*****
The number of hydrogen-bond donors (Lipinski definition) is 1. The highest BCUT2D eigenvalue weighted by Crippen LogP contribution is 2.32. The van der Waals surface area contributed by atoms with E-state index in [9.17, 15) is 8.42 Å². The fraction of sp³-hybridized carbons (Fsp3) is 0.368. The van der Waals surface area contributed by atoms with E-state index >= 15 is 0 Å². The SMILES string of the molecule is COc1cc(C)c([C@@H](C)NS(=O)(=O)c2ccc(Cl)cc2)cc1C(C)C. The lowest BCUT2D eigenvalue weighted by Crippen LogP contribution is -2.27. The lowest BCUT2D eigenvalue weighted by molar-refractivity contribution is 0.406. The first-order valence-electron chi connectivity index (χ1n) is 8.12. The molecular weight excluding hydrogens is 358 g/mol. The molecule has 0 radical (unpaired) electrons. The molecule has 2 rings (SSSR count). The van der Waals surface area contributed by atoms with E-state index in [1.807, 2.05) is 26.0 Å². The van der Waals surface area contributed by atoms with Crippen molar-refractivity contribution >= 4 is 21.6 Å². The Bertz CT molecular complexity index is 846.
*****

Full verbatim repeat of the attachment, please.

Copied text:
The number of hydrogen-bond donors (Lipinski definition) is 1. The highest BCUT2D eigenvalue weighted by Crippen LogP contribution is 2.32. The van der Waals surface area contributed by atoms with E-state index in [9.17, 15) is 8.42 Å². The fraction of sp³-hybridized carbons (Fsp3) is 0.368. The van der Waals surface area contributed by atoms with E-state index >= 15 is 0 Å². The SMILES string of the molecule is COc1cc(C)c([C@@H](C)NS(=O)(=O)c2ccc(Cl)cc2)cc1C(C)C. The lowest BCUT2D eigenvalue weighted by Crippen LogP contribution is -2.27. The lowest BCUT2D eigenvalue weighted by molar-refractivity contribution is 0.406. The first-order valence-electron chi connectivity index (χ1n) is 8.12. The molecular weight excluding hydrogens is 358 g/mol. The molecule has 0 radical (unpaired) electrons. The molecule has 2 rings (SSSR count). The van der Waals surface area contributed by atoms with E-state index in [1.807, 2.05) is 26.0 Å². The van der Waals surface area contributed by atoms with Crippen molar-refractivity contribution >= 4 is 21.6 Å². The Bertz CT molecular complexity index is 846.